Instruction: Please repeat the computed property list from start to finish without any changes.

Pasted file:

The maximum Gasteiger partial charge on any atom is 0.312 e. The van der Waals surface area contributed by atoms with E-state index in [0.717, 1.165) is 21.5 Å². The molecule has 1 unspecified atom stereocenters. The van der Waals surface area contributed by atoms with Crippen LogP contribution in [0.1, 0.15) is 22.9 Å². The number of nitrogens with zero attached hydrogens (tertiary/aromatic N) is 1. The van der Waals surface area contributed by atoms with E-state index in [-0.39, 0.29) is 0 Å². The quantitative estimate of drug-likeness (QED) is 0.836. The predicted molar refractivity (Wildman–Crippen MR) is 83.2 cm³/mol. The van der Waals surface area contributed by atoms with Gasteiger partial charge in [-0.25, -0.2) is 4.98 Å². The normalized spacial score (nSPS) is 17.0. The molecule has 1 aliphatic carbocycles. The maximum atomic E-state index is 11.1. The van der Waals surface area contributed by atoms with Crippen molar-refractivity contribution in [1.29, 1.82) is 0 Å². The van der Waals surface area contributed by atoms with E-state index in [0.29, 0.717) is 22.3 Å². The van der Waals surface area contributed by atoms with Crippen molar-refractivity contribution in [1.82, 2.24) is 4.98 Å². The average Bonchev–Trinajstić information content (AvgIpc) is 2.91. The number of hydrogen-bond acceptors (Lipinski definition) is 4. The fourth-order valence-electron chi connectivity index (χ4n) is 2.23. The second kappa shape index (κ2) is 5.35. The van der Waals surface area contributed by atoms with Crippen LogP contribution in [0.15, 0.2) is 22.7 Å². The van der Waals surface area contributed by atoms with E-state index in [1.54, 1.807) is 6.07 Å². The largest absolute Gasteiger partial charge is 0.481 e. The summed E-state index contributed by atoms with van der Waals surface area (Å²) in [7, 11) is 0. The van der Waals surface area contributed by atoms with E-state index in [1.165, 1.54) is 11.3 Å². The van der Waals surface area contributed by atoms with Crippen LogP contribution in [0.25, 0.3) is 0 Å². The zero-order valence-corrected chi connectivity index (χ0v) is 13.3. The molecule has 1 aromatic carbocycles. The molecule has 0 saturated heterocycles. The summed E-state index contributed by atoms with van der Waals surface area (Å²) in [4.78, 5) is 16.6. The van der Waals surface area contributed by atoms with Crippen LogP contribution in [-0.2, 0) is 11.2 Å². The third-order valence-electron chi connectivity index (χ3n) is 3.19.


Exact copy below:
The maximum Gasteiger partial charge on any atom is 0.312 e. The van der Waals surface area contributed by atoms with E-state index in [0.717, 1.165) is 21.5 Å². The molecule has 1 unspecified atom stereocenters. The van der Waals surface area contributed by atoms with Crippen LogP contribution in [0.1, 0.15) is 22.9 Å². The number of nitrogens with zero attached hydrogens (tertiary/aromatic N) is 1. The van der Waals surface area contributed by atoms with E-state index in [-0.39, 0.29) is 0 Å². The quantitative estimate of drug-likeness (QED) is 0.836. The predicted molar refractivity (Wildman–Crippen MR) is 83.2 cm³/mol. The van der Waals surface area contributed by atoms with Gasteiger partial charge in [-0.25, -0.2) is 4.98 Å². The normalized spacial score (nSPS) is 17.0. The molecule has 1 aliphatic carbocycles. The maximum atomic E-state index is 11.1. The van der Waals surface area contributed by atoms with Crippen molar-refractivity contribution in [1.29, 1.82) is 0 Å². The van der Waals surface area contributed by atoms with E-state index in [0.29, 0.717) is 22.3 Å². The van der Waals surface area contributed by atoms with Crippen molar-refractivity contribution in [1.82, 2.24) is 4.98 Å². The average Bonchev–Trinajstić information content (AvgIpc) is 2.91. The number of hydrogen-bond acceptors (Lipinski definition) is 4. The fourth-order valence-electron chi connectivity index (χ4n) is 2.23. The second kappa shape index (κ2) is 5.35. The van der Waals surface area contributed by atoms with Crippen LogP contribution in [0.15, 0.2) is 22.7 Å². The van der Waals surface area contributed by atoms with E-state index in [1.54, 1.807) is 6.07 Å². The largest absolute Gasteiger partial charge is 0.481 e. The summed E-state index contributed by atoms with van der Waals surface area (Å²) in [7, 11) is 0. The van der Waals surface area contributed by atoms with E-state index in [1.165, 1.54) is 11.3 Å². The van der Waals surface area contributed by atoms with Crippen LogP contribution in [0.25, 0.3) is 0 Å². The zero-order valence-corrected chi connectivity index (χ0v) is 13.3. The molecule has 1 aromatic carbocycles. The molecule has 0 saturated heterocycles. The summed E-state index contributed by atoms with van der Waals surface area (Å²) in [4.78, 5) is 16.6. The van der Waals surface area contributed by atoms with Crippen LogP contribution in [-0.2, 0) is 11.2 Å². The third-order valence-electron chi connectivity index (χ3n) is 3.19.